As a result of the shortened season and uncertainty surrounding the COVID-19 global pandemic, Major League Baseball has decided to shorten the 2020 MLB Draft to just five rounds. 

The draft, typically 40 rounds long and previously as long as 50 rounds, will bring a much smaller pool of players to professional baseball than in most years. Countless Major League players enter the big leagues from later rounds every season. Of the 1,046 active MLB players who entered the league through the draft, 483 were taken after the fifth round. That's a whopping 46%.

Anthony Rizzo, Paul Goldschmidt, Jacob deGrom and Albert Pujols are just some of baseball's biggest stars who came into the league without much pedigree. But which notable Nationals and Orioles also wouldn't have gotten their chance without a longer draft?

Here are the eight biggest local players to be drafted after the fifth round, in order of draft years.

Washington Nationals

Howie Kendrick
Year: 2002
Team: Anaheim Angels
Round: 10, Overall Pick: 294

Kendrick, of course, was the clutch hero of the Nats' 2019 World Series run, with multiple late-inning home runs during a magical October. Kendrick didn't begin his career with Washington, but he will forever be remembered for his exploits in the nation's capital.

Michael A. Taylor
Year: 2009
Team: Washington Nationals
Round: 6, Overall Pick: 172

Taylor has provided stellar defense and speed off the bench for a number of years with the Nationals. He has yet to establish himself as an everyday player, but he brings a lot of value as a bench piece.


Yan Gomes
Year: 2009
Team: Toronto Blue Jays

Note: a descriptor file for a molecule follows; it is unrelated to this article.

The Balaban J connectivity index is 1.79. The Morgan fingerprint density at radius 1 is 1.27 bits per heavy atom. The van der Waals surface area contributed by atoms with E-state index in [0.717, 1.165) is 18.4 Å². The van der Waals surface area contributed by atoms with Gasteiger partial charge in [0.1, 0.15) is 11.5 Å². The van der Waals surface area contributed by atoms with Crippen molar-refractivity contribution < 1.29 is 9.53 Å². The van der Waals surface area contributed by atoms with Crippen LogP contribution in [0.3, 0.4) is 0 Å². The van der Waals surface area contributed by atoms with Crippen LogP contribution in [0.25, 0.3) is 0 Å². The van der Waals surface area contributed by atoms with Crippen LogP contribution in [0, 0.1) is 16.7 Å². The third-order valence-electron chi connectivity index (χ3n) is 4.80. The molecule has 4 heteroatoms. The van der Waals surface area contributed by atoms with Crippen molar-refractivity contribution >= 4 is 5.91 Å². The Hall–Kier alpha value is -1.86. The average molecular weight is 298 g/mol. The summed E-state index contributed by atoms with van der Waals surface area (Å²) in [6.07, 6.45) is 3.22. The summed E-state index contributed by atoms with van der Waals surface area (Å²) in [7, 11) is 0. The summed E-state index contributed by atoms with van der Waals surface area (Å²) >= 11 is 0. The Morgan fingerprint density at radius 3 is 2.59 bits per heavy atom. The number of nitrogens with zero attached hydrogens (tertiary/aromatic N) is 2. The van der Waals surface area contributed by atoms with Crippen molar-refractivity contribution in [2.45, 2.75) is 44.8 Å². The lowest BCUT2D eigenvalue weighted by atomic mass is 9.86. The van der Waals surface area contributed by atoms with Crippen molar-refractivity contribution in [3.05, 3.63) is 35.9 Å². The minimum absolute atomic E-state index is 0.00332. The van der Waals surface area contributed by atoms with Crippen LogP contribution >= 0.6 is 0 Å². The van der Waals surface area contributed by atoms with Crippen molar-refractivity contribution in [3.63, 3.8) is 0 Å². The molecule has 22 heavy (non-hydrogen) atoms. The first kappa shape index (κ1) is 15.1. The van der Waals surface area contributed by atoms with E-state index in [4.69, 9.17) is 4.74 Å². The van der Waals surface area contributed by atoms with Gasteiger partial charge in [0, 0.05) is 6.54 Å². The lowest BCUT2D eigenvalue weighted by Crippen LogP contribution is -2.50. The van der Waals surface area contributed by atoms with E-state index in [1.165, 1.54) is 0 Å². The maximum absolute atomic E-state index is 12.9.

Round: 10, Overall Pick: 310

Gomes has only been in Washington for one season, though it was a memorable one ending with a championship ring. His defense and power has helped him accumulate 13.4 career WAR so far, a nice total for a player drafted this late.

Adam Eaton
Year: 2010
Team: Arizona Diamondbacks
Round: 19, Overall Pick: 571

Eaton has 19.3 WAR in his career after being taken in the 19th round of his draft. At that point, teams are just taking fliers, so any value at all would have been a net win. Instead, Eaton has proven himself one of the better outfielders in baseball when healthy, and durability is the only thing keeping him from his first All-Star Game.


Baltimore Orioles 

Richard Bleier
Year: 2008
Team:Texas Rangers
Round: 6, Overall Pick: 183

Bleier didn't make the big leagues until 2016, eight years after he was drafted. But the career minor leaguer carved out a nice role in the Baltimore bullpen, with a 1.97 ERA across the 2017 and 2018 seasons before a down 2019.

Trey Mancini
Year: 2013
Team: Baltimore Orioles
Round: 8, Overall Pick: 249

The best player on the Orioles, Mancini had a strong 2017, a poor 2018, and a terrific 2019. The slugging first baseman-turned-outfielder was chosen out of Notre Dame in 2013 after a strong hitting career, and he hasn't stopped hitting at any stop up the professional ladder. In the span of three seasons, he has gone from promising rookie bat to surprising face of the franchise.

Tanner Scott
Year: 2014
Team: Baltimore Orioles
Round: 6, Overall Pick: 181

Scott is still trying to corral his high-90s fastball with better command, but he has the pure stuff to be a dominant bullpen arm. That's more than most teams get out of their sixth-round picks, but he's not there yet.

John Means
Year: 2014
Team: Baltimore Orioles
Round: 11, Overall Pick: 331

After making the roster as the 25th player out of camp in 2019, Means enjoyed a surprising breakout All-Star season, establishing himself as the O's newest ace thanks to his killer changeup. Means finished second in AL Rookie of the Year voting last season, and will look to build off his breakout year whenever baseball returns.

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